There is one quote that keeps running through my mind in these early weeks of having a newborn. It’s by ET Sullivan: “The greatest forces in the world are not the earthquakes and the thunderbolts. The greatest forces in the world are babies.” Very few forces change a home like a baby does (although my house certainly looks like an earthquake hit it). Life becomes a dichotomy. I live in one of two extremes. On one side of the pendulum I feel like I will never sleep or have an orderly house, or fit into my old clothes again. On the other side, I am astounded at how the feeling in my home has changed, and the presence this little one brought with him. One minute I’m shedding tears of exhaustion, and the next, tears of awe at those first adorable smiles and the realization of how profoundly this person will change my life. I’m surprised at how much and how instantly I love him. Yes, I’ve experienced this before, but not with him.
Experience has taught me what is right around the corner. Somewhere I’ll see a mom with a baby younger than mine, and just like that, the newborn stage is gone. My baby will seem so big. Someday my house will recover from “baby earthquake” and I’ll be exercising and making dinner again, but I’ll never have this newborn back. So pile up, dishes; grow a little taller, dandelions. I’ll be forgetting a few more commitments this week, ’cause there’s a baby in the house and he’ll be grown before I know it. Is it possible the older children are also growing and changing this rapidly, and I’ve just taken it all for granted? I chuckle when my middle son says “healthings” instead of “helpings” and inwardly hope he doesn’t outgrow it. My 4-year-old daughter can ride off on her two-wheeler without me this summer. Perhaps I shouldn’t have wished away the training wheels so quickly.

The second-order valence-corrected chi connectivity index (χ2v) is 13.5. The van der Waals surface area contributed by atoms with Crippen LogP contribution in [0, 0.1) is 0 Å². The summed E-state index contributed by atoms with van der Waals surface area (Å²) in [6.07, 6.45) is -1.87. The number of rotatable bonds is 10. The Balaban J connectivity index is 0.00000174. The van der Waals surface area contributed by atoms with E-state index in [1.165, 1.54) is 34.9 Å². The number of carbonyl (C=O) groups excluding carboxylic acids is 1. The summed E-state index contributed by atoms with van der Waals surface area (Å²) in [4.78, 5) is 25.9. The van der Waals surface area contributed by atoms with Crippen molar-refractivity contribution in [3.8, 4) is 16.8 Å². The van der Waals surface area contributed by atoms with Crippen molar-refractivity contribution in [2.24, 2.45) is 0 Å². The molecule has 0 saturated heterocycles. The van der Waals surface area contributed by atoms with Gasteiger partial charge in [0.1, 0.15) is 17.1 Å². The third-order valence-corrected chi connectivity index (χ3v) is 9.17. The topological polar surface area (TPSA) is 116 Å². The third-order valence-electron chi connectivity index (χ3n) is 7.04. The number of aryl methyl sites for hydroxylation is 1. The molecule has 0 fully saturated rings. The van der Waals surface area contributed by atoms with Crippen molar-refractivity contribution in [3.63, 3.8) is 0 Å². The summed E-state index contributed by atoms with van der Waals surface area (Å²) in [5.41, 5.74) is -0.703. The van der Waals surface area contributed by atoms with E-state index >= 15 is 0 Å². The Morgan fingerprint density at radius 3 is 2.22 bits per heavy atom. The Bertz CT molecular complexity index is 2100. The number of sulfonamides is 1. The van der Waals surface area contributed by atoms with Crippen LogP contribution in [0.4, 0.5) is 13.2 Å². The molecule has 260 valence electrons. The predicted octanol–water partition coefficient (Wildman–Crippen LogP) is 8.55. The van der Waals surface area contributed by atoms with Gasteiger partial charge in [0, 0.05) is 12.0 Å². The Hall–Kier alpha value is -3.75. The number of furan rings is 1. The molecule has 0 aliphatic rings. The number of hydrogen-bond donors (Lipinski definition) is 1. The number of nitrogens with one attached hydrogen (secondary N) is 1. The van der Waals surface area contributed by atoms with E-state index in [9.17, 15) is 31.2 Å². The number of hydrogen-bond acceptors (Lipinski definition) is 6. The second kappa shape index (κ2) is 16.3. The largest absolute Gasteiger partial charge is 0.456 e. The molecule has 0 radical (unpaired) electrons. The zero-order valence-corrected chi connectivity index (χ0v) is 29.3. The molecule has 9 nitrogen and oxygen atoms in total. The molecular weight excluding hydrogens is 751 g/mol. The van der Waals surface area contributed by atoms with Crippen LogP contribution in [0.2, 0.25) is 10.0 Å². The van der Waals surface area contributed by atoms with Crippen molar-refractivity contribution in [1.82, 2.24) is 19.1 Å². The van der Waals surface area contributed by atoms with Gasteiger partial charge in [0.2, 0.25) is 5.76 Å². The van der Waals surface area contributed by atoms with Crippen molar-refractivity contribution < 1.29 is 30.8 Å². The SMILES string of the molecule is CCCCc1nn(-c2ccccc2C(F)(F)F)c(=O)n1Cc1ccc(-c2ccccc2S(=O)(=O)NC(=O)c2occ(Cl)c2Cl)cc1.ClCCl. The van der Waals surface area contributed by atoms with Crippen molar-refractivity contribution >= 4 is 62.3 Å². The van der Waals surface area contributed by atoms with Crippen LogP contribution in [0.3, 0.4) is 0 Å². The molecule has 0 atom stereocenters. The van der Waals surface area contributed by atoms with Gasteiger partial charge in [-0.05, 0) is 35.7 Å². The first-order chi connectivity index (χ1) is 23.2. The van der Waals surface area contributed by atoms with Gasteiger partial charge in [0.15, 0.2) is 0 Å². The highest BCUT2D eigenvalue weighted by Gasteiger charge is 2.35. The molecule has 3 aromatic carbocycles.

If a picture is worth a thousand words, than here is my attempt at a million “word” photo essay of the ups and downs and highs and lows of letting everything else go to embrace a new baby.
Sleep whenever you can:
My yard is a jungle:
Is he breathing?
Costco lasagna on paper plates:
Who has time for dishes?
Post-natal pain killers:
Piles of things left undone:
Life feels like one long day after another with a series of naps
Ian is always right beside him
Progress is measured in ounces
Sibling Rivalry (Leah is actually screaming in this shot).
Slowly Leah adjusted
That's a lot of people to look after
And sometimes after many failed attempts:
Everyone looks at the camera: